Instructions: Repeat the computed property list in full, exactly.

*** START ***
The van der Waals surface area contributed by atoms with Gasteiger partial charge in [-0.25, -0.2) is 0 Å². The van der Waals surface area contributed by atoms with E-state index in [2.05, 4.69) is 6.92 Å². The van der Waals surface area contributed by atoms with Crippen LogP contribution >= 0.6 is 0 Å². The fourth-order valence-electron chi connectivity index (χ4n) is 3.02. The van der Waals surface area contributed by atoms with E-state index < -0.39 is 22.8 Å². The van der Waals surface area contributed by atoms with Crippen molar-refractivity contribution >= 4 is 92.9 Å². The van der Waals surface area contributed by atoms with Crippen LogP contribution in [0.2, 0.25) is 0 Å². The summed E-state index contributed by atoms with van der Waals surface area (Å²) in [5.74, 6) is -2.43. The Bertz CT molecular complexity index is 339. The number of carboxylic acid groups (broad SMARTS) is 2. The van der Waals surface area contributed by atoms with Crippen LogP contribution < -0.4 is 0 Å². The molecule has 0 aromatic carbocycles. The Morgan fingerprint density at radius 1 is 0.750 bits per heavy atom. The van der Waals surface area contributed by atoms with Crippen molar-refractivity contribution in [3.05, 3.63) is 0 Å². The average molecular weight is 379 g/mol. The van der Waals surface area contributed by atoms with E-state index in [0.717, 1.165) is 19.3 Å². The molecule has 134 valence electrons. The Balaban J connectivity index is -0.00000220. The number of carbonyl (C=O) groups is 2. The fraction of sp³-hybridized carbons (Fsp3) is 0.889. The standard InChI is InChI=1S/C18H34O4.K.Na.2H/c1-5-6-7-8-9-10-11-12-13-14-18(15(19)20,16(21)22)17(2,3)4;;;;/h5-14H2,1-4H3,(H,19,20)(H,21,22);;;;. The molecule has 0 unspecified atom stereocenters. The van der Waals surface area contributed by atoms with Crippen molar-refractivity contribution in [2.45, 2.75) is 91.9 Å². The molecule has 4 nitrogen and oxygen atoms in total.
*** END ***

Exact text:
The van der Waals surface area contributed by atoms with Gasteiger partial charge in [-0.25, -0.2) is 0 Å². The van der Waals surface area contributed by atoms with E-state index in [2.05, 4.69) is 6.92 Å². The van der Waals surface area contributed by atoms with Crippen LogP contribution >= 0.6 is 0 Å². The fourth-order valence-electron chi connectivity index (χ4n) is 3.02. The van der Waals surface area contributed by atoms with E-state index < -0.39 is 22.8 Å². The van der Waals surface area contributed by atoms with Crippen molar-refractivity contribution >= 4 is 92.9 Å². The van der Waals surface area contributed by atoms with Crippen LogP contribution in [0.2, 0.25) is 0 Å². The summed E-state index contributed by atoms with van der Waals surface area (Å²) in [5.74, 6) is -2.43. The Bertz CT molecular complexity index is 339. The number of carboxylic acid groups (broad SMARTS) is 2. The van der Waals surface area contributed by atoms with Crippen LogP contribution < -0.4 is 0 Å². The molecule has 0 aromatic carbocycles. The Morgan fingerprint density at radius 1 is 0.750 bits per heavy atom. The van der Waals surface area contributed by atoms with Crippen molar-refractivity contribution in [3.05, 3.63) is 0 Å². The average molecular weight is 379 g/mol. The van der Waals surface area contributed by atoms with E-state index in [0.717, 1.165) is 19.3 Å². The molecule has 134 valence electrons. The Balaban J connectivity index is -0.00000220. The number of carbonyl (C=O) groups is 2. The fraction of sp³-hybridized carbons (Fsp3) is 0.889. The standard InChI is InChI=1S/C18H34O4.K.Na.2H/c1-5-6-7-8-9-10-11-12-13-14-18(15(19)20,16(21)22)17(2,3)4;;;;/h5-14H2,1-4H3,(H,19,20)(H,21,22);;;;. The molecule has 0 unspecified atom stereocenters. The van der Waals surface area contributed by atoms with Crippen molar-refractivity contribution in [2.45, 2.75) is 91.9 Å². The molecule has 4 nitrogen and oxygen atoms in total.